The Fantasist

The Fantasist is the less pervy version of the fetishists. It’s those people who will tell such obviously falls stories that you have to wonder if they believe it. They get something out of their myths of bad men and powerless girls, and seem to have somewhat lost touch with reality. They ‘cherry pick’ research to find upsetting details, repeat the most gruesome stories, get angry when confronted with more nuanced views, ignore actual sex workers and quote statistics that logically cannot be true. But even after you’ve explained that it’s not possible that three million young girls are trafficked each year, the average age of entry into prostitution is 13 and average age of death 32, even after you show them the basic math, they go “lalalala” and continue repeating it. The myth means too much to them.

They are different from the fetishist in that they don’t seem to be creaming their panties as they’re talking, but they often do get that feverish look in their eyes. It’s like talking to someone who has lost themselves in fearful extremist religion, or with some other very strange belief like thinking they can move objects with their mind. The fact that nothing is moving just does not register. Facts do not come through.

I was a bit shocked to see Renate v/d Zee embarrass herself on television by quoting obviously false statistics, but even more shocked when I realised that she had indeed read these reports, read all these findings that contradict her beliefs, and then managed to not let it sink in but instead completely reverse the findings in her head, and then quote those on national television as if she didn’t realise she had twisted it all around. That’s scary.

The Fundie Anti’s

The Fundie Anti opposes sex work because of an understanding of how the sex industry works. They are different from the Neutrals in that they sometimes know quite a lot about prostitution, but interpret this information within a theoretical framework in which sex work is wrong by definition.

The Sexist Fundie believes that no woman could possibly want to do sex work, that male sexuality in inherently aggressive and that we need laws to restrict this violence. More often than not the reasoning is quite childish (“I’m a woman and don’t want to do sex work so no woman would want to do sex work”) and contains hateful assumptions about men (“you know how they are, they just want a hole to dump their seed in, they don’t care“). These are the Anti’s who will claim that there is in fact a big market for crying malnourished sex slaves, because obviously men don’t care about the women they fuck as long as they get to fuck her.

The Religious Fundie believes that sex work goes against God’s devine will. Prostitution is not how God intended sexuality to be like. A woman should value her sexual ‘purity’ and only give away her sex to a man who will pay her in the desired currency: love and commitment, not money. Religious Fundies usually seem to mean somewhat well – they truly believe it is naturally harmful for a woman to have sex outside of a committed relationship and socially harmful in that no man would want a ‘used’ woman so what will her future be like without a husband and kids, and isn’t that what every woman desires? Other Religious Fundies become vile and wish to punish those dirty, disobedient whores. Punish them until they submit to my, I mean God’s will! The male Religious Fundie Anti will sometimes let truly medieval statements slip: “do we wish to allow our women to prostitute themselves? Is that what we want for our daughters and wives?”.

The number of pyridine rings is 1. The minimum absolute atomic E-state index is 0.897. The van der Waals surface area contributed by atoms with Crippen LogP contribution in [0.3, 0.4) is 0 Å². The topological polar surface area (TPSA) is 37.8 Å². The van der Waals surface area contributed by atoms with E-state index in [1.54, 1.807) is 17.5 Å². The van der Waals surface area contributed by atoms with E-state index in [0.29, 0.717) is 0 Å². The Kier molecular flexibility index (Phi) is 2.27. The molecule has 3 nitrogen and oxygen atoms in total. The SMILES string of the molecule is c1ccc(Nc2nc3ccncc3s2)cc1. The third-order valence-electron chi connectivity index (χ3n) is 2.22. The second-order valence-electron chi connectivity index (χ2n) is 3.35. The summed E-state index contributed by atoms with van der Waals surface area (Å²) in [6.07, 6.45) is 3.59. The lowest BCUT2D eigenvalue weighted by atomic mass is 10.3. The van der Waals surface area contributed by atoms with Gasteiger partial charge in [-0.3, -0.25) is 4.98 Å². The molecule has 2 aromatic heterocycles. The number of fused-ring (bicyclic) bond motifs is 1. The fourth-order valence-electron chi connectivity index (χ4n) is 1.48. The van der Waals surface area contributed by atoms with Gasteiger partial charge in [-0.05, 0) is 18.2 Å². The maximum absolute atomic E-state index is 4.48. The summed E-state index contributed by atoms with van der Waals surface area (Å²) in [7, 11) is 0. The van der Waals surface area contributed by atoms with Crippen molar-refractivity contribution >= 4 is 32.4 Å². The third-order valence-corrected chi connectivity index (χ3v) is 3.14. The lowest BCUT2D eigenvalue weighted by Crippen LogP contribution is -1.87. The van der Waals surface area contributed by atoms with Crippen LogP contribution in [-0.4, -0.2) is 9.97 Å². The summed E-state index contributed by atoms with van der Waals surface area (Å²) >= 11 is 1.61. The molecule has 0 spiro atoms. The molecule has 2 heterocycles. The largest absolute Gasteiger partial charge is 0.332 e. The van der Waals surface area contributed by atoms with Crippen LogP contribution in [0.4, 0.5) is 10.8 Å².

The Marxist/RadFem Fundie believes prostitution must be understood within a context of various forms of oppression. I actually find this line of thinking quite interesting, although I have to admit that I don’t know enough to give a good summary of their beliefs and would urge readers to research more before judging. I’m discussing the two together because they have many similarities, but I understand there are differences. According to the Marxist/RadFem the practice of the selling of sex is a result of the systematic oppression of women within a capitalist society, intersecting with other forms of opression. According to them, in an egalitarian society sex work would not exist. These Anti’s are often in favour of the Swedish/Nordic Model (criminalising the clients of sex workers). The oppressed should not be punished for their oppression, they say, instead the oppressor must be stopped from oppressing: men should be stopped from exploiting women by buying sex from them.

I don’t disagree with Maxist theories entirely. But my intuition tells me your reasoning must be wrong when the ruling class tells the oppressed to be silent. Rich white men telling poor coloured women they know what’s good for them is icky. Something’s off when the ruling class tells the oppressed “you think you want labour rights, but you don’t. It’s part of a bigger picture that you don’t understand, only I as an educated rich person do. Trust me. You want us to make your job more dangerous by criminalising clients. It will be better in the long run, you don’t understand, so shush now, no need to organise or speak for yourselves, we’ve got it covered.” Oppression should not be fought by taking away the labour rights and human rights of the opressed. If sex workers are really the victim of an unjust system of oppression, we should give them the power back. Listen to them. Respect they might know best what they need.